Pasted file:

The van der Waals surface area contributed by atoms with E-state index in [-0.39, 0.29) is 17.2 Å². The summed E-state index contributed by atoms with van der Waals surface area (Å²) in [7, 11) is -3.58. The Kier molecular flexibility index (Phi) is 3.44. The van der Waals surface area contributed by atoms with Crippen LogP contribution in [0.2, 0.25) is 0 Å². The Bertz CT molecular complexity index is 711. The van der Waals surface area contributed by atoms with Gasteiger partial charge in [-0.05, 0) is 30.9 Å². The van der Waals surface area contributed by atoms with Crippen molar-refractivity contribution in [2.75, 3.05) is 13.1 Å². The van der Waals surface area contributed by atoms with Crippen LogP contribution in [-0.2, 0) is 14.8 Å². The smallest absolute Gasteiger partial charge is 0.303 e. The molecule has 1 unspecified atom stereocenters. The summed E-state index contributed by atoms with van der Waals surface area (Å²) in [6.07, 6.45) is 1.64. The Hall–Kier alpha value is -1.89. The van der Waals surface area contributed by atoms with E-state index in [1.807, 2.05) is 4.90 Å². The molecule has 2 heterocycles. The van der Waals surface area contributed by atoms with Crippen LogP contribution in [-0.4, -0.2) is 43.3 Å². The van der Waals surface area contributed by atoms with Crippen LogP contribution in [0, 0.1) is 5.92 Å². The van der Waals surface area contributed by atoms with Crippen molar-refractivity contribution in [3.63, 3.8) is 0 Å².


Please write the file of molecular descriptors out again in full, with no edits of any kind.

The van der Waals surface area contributed by atoms with E-state index in [-0.39, 0.29) is 17.2 Å². The summed E-state index contributed by atoms with van der Waals surface area (Å²) in [7, 11) is -3.58. The Kier molecular flexibility index (Phi) is 3.44. The van der Waals surface area contributed by atoms with Crippen LogP contribution in [0.2, 0.25) is 0 Å². The Bertz CT molecular complexity index is 711. The van der Waals surface area contributed by atoms with Gasteiger partial charge in [-0.05, 0) is 30.9 Å². The van der Waals surface area contributed by atoms with Crippen molar-refractivity contribution in [2.75, 3.05) is 13.1 Å². The van der Waals surface area contributed by atoms with Crippen LogP contribution in [-0.2, 0) is 14.8 Å². The smallest absolute Gasteiger partial charge is 0.303 e. The molecule has 1 unspecified atom stereocenters. The summed E-state index contributed by atoms with van der Waals surface area (Å²) in [6.07, 6.45) is 1.64. The Hall–Kier alpha value is -1.89. The van der Waals surface area contributed by atoms with E-state index in [1.807, 2.05) is 4.90 Å². The molecule has 2 heterocycles. The van der Waals surface area contributed by atoms with Crippen LogP contribution in [-0.4, -0.2) is 43.3 Å². The van der Waals surface area contributed by atoms with Crippen LogP contribution in [0, 0.1) is 5.92 Å². The van der Waals surface area contributed by atoms with Crippen molar-refractivity contribution in [3.63, 3.8) is 0 Å².